One of the things that’s probably true is that even if treating sleep problems and sleep disorders helps either mitigate the risk of Alzheimer disease or slow progression, it’s going to be important to do it early. We know that once patients start having significant cognitive impairment or develop Alzheimer disease, you can’t reverse it. What we’re trying to do is see if whether intervening early in those who are high risk helps in the long-term. We’re looking very early in the process in these patients, which might give us some good clues as to where we can have an impact.

How can we overcome the complexities of conducting clinical trials that feature a homogenous set of patients?

For one, we need better tools to describe and assess sleep problems in older adults. Insomnia in an elderly person is probably not the same as insomnia in a 30-year-old, there are a lot of things going on. We don’t have good assessment tools or even questionnaires that are validated in older adults to describe the sleep problems because it’s not just a garden variety of insomnia. They may have trouble sleeping at night, trouble staying awake during the day, they may have wanderings/confusion at night, etc. We need to be able to describe all this. We need to understand if they have sleep apnea, how to treat it, and if we need to be treating it. Again, more data is needed for a lot of these things.

In addition to having better identification, we need to develop better care pathways for older adults at the clinical level. Mostly what we get told for older people and people with Alzheimer disease is what not to do. Most of the medications we use for sleep, particularly the benzodiazepines and benzodiazepine receptor agonists, are on the [American Geriatrics Society’s] Beers criteria of "don’t use these” in older adults. Also, antipsychotics, which are often given to patients with Alzheimer disease, are probably not the safest choice. We tend to over medicate these patients, which may also be contributing. So having good clinical guidelines to assess and treat sleep problems in these patients, at the vest least, are going to improve their quality of life and the quality of life of their caregivers.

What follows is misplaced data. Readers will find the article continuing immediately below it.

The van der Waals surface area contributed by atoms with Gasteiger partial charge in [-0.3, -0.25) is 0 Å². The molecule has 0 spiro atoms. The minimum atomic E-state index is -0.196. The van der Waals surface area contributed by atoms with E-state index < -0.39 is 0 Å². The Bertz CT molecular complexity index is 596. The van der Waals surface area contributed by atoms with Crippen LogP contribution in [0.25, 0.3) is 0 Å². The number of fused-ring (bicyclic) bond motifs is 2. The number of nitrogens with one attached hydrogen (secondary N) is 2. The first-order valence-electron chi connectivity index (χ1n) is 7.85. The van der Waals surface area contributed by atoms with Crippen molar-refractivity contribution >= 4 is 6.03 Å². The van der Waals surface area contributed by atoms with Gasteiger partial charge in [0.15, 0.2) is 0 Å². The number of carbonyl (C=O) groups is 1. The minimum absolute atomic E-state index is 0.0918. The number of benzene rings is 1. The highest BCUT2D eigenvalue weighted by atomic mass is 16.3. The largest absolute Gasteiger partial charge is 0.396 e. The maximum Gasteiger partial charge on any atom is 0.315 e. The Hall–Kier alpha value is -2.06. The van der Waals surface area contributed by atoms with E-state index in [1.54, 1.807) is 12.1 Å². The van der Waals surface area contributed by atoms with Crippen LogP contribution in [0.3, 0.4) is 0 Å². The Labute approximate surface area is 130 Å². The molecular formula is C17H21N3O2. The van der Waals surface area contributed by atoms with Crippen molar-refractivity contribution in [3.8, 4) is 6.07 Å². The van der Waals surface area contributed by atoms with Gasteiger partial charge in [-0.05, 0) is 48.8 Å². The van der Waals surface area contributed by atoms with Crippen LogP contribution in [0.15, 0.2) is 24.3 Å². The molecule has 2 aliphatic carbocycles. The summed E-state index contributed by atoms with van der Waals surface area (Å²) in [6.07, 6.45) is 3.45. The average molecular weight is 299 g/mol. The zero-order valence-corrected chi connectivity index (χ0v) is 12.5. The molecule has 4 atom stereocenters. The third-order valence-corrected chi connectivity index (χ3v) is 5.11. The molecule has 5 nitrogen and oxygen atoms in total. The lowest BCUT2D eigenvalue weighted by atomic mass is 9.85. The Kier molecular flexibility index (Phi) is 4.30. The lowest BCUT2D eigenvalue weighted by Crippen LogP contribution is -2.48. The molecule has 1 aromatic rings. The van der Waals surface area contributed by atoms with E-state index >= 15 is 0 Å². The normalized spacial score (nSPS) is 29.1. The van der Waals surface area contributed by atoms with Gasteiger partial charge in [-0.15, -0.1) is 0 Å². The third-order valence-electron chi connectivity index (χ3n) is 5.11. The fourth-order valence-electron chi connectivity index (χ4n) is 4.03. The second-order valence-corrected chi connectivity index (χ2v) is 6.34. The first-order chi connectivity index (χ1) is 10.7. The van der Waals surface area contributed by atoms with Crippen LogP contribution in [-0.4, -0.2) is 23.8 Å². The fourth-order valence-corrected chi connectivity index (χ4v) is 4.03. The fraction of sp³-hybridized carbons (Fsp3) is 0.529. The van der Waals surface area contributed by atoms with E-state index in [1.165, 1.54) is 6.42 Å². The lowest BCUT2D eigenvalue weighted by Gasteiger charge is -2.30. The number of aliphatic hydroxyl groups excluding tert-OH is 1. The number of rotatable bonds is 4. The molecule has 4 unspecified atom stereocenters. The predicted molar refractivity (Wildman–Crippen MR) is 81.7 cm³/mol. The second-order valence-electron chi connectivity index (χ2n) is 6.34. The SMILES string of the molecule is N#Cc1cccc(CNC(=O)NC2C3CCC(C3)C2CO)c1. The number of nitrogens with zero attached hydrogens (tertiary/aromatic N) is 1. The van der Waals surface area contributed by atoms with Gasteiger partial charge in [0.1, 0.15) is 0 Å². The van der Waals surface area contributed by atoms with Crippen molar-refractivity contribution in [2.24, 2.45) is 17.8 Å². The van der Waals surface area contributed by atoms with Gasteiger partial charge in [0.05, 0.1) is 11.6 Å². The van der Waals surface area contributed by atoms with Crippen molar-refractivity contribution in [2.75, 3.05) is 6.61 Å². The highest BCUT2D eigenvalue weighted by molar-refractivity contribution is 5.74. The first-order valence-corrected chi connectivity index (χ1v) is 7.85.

We need good, longitudinal studies of treatments. In these patients, there are very few drugs that have been tested in patients with Alzheimer disease, and not a lot that have been tested in older adults. We need more data on the benefits, risks, and side effects, and whether these treatments have any impact on the progression of Alzheimer disease.

In terms of sleep problems in general, we’ve reached a point where both the public and medical practitioners are understanding that sleep is an important pillar of health, yet, that hasn’t been translated into practice. Patients don’t necessarily bring up their sleep problems with their health care providers and health care providers aren’t necessarily doing a good assessment of sleep in their patients. That’s another important message to get across.

Transcript edited for clarity. Click here for more coverage of SLEEP 2022.

REFERENCE
1. Alzheimer’s: Managing sleep problems. Mayo Clinic. https://www.mayoclinic.org/healthy-lifestyle/caregivers/in-depth/alzheimers/art-20047832. December 3, 2021. Accessed July 6, 2022.